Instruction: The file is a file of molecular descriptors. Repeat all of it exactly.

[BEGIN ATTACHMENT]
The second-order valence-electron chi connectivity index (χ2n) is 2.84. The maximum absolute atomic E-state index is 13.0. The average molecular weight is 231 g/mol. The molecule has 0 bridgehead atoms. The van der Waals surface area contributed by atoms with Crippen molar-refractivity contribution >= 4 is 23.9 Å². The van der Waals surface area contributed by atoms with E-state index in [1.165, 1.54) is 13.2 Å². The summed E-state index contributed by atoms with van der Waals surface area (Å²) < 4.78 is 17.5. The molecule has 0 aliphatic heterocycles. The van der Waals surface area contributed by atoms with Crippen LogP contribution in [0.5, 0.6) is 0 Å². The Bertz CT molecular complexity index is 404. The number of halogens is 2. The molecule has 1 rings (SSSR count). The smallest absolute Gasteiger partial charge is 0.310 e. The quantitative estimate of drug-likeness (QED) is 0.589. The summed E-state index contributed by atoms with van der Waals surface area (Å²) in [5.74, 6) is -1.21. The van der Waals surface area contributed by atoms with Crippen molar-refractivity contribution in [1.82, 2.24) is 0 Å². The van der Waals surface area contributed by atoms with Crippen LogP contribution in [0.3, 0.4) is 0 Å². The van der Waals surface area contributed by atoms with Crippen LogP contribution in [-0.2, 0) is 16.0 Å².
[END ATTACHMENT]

The second-order valence-electron chi connectivity index (χ2n) is 2.84. The maximum absolute atomic E-state index is 13.0. The average molecular weight is 231 g/mol. The molecule has 0 bridgehead atoms. The van der Waals surface area contributed by atoms with Crippen molar-refractivity contribution >= 4 is 23.9 Å². The van der Waals surface area contributed by atoms with E-state index in [1.165, 1.54) is 13.2 Å². The summed E-state index contributed by atoms with van der Waals surface area (Å²) < 4.78 is 17.5. The molecule has 0 aliphatic heterocycles. The van der Waals surface area contributed by atoms with Crippen LogP contribution in [0.5, 0.6) is 0 Å². The Bertz CT molecular complexity index is 404. The number of halogens is 2. The molecule has 1 rings (SSSR count). The smallest absolute Gasteiger partial charge is 0.310 e. The quantitative estimate of drug-likeness (QED) is 0.589. The summed E-state index contributed by atoms with van der Waals surface area (Å²) in [5.74, 6) is -1.21. The van der Waals surface area contributed by atoms with Crippen molar-refractivity contribution in [1.82, 2.24) is 0 Å². The van der Waals surface area contributed by atoms with Crippen LogP contribution in [0.3, 0.4) is 0 Å². The van der Waals surface area contributed by atoms with Crippen LogP contribution in [-0.2, 0) is 16.0 Å².